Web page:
How to Delete “other” Files on Your Mac

Managing storage on any device can be a challenge. Often your Mac will say without warning, “Hey, I’m full, friend. Delete something. ” Of course you agree, but there is a catch: “Other” files take up a ton of data, and your computer won’t tell you what “Other” files are. How should you delete files if you don’t even know what they are?

What are “Miscellaneous” files?

On macOS, other files are just files other than those that fit neatly into categories such as music, movies, documents, and photos. Oftentimes, these Other files are system files that Apple doesn’t want you to interact with, simply because it usually isn’t necessary.

Many of these files can be cache files, which are data that should help applications and services start and run more smoothly. However, these files can accumulate over time, and their total storage size can be more of an issue than they are worth, especially when you no longer use the app or feature they are tied to.

However, not all Other files are unwanted. Apple includes certain types of files in this collection, such as PDFs, zip files, DMG files, fonts, and other useful or important data. This is probably why, while Apple has updated its storage management system in recent years, it still doesn’t want you to interact with or delete other files.

You can see how much space these “Other” files are taking up on your hard drive by clicking the Apple icon in the upper left corner and then About This Mac> Storage . After the system has scanned, you will see an array of file types. The rest will be dark gray at the end.

Clearing the cache

If you’re looking for a quick and easy solution to clear other files, start by clearing your cache. While Apple doesn’t say where these files are stored, you can get there by pressing Shift + Command + G, typing ~ Library and then pointing to the Caches folder. While you can completely delete this folder, you may be deleting something important for one of your active applications.

Your best bet is to scan this list by deleting things related to applications you don’t use, especially if those files are large. However, remember that the cache is constantly filling up with applications and services on your computer. As soon as you continue to use your Mac, the cache will start filling up again.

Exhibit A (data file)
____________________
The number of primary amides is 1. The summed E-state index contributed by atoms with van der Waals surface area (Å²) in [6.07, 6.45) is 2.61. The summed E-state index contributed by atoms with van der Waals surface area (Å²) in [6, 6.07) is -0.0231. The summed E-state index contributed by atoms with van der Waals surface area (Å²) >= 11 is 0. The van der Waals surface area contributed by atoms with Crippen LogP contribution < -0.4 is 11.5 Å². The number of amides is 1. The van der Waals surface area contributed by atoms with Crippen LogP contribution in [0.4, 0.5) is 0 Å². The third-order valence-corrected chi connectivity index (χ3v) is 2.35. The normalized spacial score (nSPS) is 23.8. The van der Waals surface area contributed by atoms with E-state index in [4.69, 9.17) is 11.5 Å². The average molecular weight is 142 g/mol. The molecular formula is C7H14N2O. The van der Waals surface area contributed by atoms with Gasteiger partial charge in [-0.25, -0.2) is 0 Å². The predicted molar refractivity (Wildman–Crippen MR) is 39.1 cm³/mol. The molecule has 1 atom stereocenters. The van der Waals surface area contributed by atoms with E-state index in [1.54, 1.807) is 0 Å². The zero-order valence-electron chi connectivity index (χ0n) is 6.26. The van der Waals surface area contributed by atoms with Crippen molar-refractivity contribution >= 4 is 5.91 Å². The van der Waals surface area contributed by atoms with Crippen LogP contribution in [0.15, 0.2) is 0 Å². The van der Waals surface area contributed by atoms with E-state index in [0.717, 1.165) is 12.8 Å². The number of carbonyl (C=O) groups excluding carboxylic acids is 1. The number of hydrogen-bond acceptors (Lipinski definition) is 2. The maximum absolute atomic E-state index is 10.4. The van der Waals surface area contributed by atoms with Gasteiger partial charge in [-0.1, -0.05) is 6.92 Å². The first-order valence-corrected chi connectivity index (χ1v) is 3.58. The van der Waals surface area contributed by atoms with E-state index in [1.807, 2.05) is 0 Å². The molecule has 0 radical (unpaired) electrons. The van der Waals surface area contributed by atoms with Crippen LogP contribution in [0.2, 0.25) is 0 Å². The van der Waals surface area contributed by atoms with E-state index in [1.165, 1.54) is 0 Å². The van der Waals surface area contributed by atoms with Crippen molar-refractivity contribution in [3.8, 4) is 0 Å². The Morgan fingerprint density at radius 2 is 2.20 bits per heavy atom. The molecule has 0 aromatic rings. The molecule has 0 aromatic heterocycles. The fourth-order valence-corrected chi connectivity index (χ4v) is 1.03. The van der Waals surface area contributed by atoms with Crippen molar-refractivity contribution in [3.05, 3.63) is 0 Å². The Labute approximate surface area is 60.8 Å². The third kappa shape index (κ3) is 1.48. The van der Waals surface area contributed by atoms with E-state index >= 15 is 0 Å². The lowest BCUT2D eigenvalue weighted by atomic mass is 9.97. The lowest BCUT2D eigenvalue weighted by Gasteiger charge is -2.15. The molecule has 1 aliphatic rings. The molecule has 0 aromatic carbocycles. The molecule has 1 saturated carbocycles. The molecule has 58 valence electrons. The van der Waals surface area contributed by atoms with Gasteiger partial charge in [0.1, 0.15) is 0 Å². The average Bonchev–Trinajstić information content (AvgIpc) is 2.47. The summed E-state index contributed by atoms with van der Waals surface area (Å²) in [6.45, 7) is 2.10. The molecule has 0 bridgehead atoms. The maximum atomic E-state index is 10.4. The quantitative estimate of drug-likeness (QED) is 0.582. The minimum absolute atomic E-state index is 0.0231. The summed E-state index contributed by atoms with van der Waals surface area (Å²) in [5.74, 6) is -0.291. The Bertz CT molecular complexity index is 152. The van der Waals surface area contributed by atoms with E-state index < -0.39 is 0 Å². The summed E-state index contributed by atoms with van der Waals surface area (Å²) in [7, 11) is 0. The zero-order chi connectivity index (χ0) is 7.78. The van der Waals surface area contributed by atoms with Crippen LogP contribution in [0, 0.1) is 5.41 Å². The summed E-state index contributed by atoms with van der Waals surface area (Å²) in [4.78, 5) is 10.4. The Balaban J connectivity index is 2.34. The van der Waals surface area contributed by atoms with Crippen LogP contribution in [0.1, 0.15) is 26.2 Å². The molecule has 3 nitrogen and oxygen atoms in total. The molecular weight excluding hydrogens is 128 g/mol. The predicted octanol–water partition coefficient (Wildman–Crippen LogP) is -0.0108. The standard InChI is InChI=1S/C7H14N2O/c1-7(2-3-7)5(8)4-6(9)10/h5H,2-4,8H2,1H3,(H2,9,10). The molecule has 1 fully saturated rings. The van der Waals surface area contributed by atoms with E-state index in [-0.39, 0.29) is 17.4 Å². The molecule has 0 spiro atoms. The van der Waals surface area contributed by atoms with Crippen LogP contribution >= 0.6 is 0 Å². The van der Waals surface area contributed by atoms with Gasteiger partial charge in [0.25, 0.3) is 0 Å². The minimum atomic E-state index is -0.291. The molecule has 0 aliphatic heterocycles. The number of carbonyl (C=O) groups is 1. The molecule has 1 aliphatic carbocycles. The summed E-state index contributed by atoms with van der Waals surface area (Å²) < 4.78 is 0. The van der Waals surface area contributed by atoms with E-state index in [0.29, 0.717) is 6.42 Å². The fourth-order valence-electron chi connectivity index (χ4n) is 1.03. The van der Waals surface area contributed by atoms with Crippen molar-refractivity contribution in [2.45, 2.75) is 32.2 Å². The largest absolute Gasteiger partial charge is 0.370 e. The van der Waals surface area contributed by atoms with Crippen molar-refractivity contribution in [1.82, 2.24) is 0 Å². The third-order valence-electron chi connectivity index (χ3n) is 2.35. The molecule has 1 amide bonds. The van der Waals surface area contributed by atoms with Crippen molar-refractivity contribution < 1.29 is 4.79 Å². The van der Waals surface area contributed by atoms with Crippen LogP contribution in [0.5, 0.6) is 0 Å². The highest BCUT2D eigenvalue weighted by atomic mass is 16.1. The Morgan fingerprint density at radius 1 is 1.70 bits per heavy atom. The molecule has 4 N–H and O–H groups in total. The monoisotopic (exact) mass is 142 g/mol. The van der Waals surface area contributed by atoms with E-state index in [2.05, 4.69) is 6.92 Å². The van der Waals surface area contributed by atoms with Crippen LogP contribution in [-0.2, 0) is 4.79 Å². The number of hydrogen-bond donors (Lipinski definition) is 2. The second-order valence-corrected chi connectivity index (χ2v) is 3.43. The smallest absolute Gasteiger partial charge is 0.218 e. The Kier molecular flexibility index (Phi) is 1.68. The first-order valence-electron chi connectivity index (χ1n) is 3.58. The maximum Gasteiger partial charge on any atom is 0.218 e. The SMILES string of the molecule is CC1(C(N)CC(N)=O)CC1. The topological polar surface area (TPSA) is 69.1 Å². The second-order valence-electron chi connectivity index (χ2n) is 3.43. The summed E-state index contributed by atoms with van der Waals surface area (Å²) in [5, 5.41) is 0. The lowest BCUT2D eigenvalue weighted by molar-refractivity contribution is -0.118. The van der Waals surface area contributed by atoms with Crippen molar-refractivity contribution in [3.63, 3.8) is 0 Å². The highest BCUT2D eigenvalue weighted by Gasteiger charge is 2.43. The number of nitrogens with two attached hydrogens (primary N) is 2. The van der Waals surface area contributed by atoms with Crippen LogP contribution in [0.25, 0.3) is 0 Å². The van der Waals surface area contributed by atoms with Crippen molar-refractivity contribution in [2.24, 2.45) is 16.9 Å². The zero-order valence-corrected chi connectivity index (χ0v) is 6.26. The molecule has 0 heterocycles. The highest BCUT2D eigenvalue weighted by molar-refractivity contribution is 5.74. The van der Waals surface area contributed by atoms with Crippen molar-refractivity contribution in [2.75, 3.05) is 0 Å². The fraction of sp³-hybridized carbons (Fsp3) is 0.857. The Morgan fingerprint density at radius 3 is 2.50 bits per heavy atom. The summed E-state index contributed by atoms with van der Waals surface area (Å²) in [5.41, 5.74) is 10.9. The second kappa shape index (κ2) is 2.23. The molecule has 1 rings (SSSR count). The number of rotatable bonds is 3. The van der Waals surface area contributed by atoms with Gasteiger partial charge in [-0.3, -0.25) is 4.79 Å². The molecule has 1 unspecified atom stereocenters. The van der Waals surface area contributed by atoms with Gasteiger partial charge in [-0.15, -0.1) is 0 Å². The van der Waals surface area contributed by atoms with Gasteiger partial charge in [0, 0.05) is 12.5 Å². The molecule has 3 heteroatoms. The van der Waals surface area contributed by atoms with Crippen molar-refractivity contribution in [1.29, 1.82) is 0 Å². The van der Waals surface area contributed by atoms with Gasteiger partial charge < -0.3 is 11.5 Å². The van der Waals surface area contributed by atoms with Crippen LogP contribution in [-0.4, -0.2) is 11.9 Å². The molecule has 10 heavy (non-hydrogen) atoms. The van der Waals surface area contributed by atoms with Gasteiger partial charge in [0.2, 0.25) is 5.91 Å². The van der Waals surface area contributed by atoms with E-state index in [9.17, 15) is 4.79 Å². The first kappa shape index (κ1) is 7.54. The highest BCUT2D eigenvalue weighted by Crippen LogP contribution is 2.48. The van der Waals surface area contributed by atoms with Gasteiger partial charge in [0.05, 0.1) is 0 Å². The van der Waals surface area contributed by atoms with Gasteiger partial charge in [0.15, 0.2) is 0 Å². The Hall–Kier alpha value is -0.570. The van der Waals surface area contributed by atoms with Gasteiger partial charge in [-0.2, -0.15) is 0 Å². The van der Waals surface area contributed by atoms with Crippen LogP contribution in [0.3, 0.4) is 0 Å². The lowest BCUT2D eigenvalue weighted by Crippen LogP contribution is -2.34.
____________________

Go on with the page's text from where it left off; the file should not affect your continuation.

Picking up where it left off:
Use a third party cleaning tool

One way to get around Apple’s restrictions on other files is to use a third-party cleanup tool. These tools can bypass macOS and show you all your files on the system. The best ones do it in a way that also makes it clear what you’re looking at, so you don’t need to be a Mac files expert to know what you are doing.

One of the best – DaisyDisk , but it costs $ 10 after the free trial version . CleanMyMacX is another fan favorite, but its features are mostly locked behind a paid subscription. If you want to pay, go for it; they are both great apps. However, you can take advantage of some free features to help you clean up your files.

Take a look at CleanMyMacX, for example. Start with system junk . For the most thorough scan, give the application full disk access. Click ” Grant Access “, then click ” System Preferences ” in the pop-up window. Now click on the lock in the lower left corner to confirm its authenticity, check the box next to CleanMyMacX, then “Exit and re-open.”

After restarting the application, go back to System Trash and click Scan . While scanning, give CleanMyMacX permission to access various folders on your computer. Once that’s done, click View Details and you’ll see a complete list of files that CleanMyMacX has found to be taking up space. Click Show next to each item to see a complete breakdown of the files below it. Right-click on each of them, then select Reveal in Finder to navigate directly to the unneeded file.

Now you can simply delete that file, go back to CleanMyMacX and repeat the process for all the files you want to delete. While it can be tedious, it’s free and you delete some gigantic files that you might not have found on your own.

You can also clean up other sections of your computer with CleanMyMacX, which will certainly help free up storage space. But be aware that the “Other” category will only be affected by the “System Junk” files.

This is not the only free option. There are apps like OmniDiskSweeper that are 100% free and can help you find large files. The problem is, it can be a little tricky if you don’t know what you are doing; the app essentially looks like a Finder, only with file sizes next to each item. It is easy enough to see what is taking up the most space on your computer, but it is not easy to know if these files belong to someone else or if they are important files that you should not delete.


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